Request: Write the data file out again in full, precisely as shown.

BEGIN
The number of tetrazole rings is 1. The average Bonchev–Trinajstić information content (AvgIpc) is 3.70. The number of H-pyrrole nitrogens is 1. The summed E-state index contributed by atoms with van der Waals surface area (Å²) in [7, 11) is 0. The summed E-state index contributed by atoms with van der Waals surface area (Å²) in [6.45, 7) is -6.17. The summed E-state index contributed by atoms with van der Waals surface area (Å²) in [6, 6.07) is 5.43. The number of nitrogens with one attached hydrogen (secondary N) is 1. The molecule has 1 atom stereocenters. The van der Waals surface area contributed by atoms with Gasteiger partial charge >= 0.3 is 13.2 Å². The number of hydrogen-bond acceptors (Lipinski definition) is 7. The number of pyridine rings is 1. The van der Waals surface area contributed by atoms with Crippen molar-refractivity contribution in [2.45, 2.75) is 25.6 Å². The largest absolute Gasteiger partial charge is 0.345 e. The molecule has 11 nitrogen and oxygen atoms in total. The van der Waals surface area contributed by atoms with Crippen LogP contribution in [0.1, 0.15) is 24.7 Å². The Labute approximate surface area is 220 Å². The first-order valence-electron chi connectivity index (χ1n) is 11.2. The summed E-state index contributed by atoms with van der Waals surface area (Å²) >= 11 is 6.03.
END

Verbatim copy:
The number of tetrazole rings is 1. The average Bonchev–Trinajstić information content (AvgIpc) is 3.70. The number of H-pyrrole nitrogens is 1. The summed E-state index contributed by atoms with van der Waals surface area (Å²) in [7, 11) is 0. The summed E-state index contributed by atoms with van der Waals surface area (Å²) in [6.45, 7) is -6.17. The summed E-state index contributed by atoms with van der Waals surface area (Å²) in [6, 6.07) is 5.43. The number of nitrogens with one attached hydrogen (secondary N) is 1. The molecule has 1 atom stereocenters. The van der Waals surface area contributed by atoms with Gasteiger partial charge >= 0.3 is 13.2 Å². The number of hydrogen-bond acceptors (Lipinski definition) is 7. The number of pyridine rings is 1. The van der Waals surface area contributed by atoms with Crippen molar-refractivity contribution in [2.45, 2.75) is 25.6 Å². The largest absolute Gasteiger partial charge is 0.345 e. The molecule has 11 nitrogen and oxygen atoms in total. The van der Waals surface area contributed by atoms with Crippen LogP contribution in [0.1, 0.15) is 24.7 Å². The Labute approximate surface area is 220 Å². The first-order valence-electron chi connectivity index (χ1n) is 11.2. The summed E-state index contributed by atoms with van der Waals surface area (Å²) >= 11 is 6.03.